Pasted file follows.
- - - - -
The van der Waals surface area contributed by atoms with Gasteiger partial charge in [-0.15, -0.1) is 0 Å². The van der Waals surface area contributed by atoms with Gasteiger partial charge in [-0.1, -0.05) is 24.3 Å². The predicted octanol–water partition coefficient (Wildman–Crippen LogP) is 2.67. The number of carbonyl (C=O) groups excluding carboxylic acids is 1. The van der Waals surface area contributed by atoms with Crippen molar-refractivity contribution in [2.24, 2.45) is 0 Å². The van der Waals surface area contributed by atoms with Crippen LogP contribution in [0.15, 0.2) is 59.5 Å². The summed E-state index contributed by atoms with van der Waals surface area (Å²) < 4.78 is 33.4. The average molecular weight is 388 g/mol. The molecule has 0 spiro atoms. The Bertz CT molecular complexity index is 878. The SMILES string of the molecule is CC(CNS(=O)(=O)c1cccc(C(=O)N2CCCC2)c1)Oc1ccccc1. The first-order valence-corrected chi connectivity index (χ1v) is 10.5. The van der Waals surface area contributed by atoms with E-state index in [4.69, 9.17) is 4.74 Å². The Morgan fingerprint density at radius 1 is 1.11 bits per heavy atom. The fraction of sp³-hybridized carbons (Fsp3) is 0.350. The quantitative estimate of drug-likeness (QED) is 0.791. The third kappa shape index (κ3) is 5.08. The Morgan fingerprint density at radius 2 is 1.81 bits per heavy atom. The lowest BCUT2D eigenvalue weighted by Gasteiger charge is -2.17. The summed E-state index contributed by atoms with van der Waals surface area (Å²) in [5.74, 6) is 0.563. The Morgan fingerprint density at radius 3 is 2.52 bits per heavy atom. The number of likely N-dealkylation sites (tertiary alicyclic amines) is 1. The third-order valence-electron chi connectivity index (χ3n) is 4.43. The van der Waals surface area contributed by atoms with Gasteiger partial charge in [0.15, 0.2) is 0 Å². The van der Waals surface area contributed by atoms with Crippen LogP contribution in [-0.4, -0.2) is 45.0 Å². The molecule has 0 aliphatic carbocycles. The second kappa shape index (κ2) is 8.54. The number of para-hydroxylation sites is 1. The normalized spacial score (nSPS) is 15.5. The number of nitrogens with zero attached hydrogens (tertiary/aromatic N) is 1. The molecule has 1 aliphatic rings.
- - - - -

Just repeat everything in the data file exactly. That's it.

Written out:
The van der Waals surface area contributed by atoms with Gasteiger partial charge in [-0.15, -0.1) is 0 Å². The van der Waals surface area contributed by atoms with Gasteiger partial charge in [-0.1, -0.05) is 24.3 Å². The predicted octanol–water partition coefficient (Wildman–Crippen LogP) is 2.67. The number of carbonyl (C=O) groups excluding carboxylic acids is 1. The van der Waals surface area contributed by atoms with Crippen molar-refractivity contribution in [2.24, 2.45) is 0 Å². The van der Waals surface area contributed by atoms with Crippen LogP contribution in [0.15, 0.2) is 59.5 Å². The summed E-state index contributed by atoms with van der Waals surface area (Å²) < 4.78 is 33.4. The average molecular weight is 388 g/mol. The molecule has 0 spiro atoms. The Bertz CT molecular complexity index is 878. The SMILES string of the molecule is CC(CNS(=O)(=O)c1cccc(C(=O)N2CCCC2)c1)Oc1ccccc1. The first-order valence-corrected chi connectivity index (χ1v) is 10.5. The van der Waals surface area contributed by atoms with E-state index in [4.69, 9.17) is 4.74 Å². The Morgan fingerprint density at radius 1 is 1.11 bits per heavy atom. The fraction of sp³-hybridized carbons (Fsp3) is 0.350. The quantitative estimate of drug-likeness (QED) is 0.791. The third kappa shape index (κ3) is 5.08. The Morgan fingerprint density at radius 2 is 1.81 bits per heavy atom. The lowest BCUT2D eigenvalue weighted by Gasteiger charge is -2.17. The summed E-state index contributed by atoms with van der Waals surface area (Å²) in [5.74, 6) is 0.563. The Morgan fingerprint density at radius 3 is 2.52 bits per heavy atom. The number of likely N-dealkylation sites (tertiary alicyclic amines) is 1. The third-order valence-electron chi connectivity index (χ3n) is 4.43. The van der Waals surface area contributed by atoms with Gasteiger partial charge in [0.15, 0.2) is 0 Å². The van der Waals surface area contributed by atoms with Crippen LogP contribution in [-0.4, -0.2) is 45.0 Å². The molecule has 0 aliphatic carbocycles. The second kappa shape index (κ2) is 8.54. The number of para-hydroxylation sites is 1. The normalized spacial score (nSPS) is 15.5. The number of nitrogens with zero attached hydrogens (tertiary/aromatic N) is 1. The molecule has 1 aliphatic rings.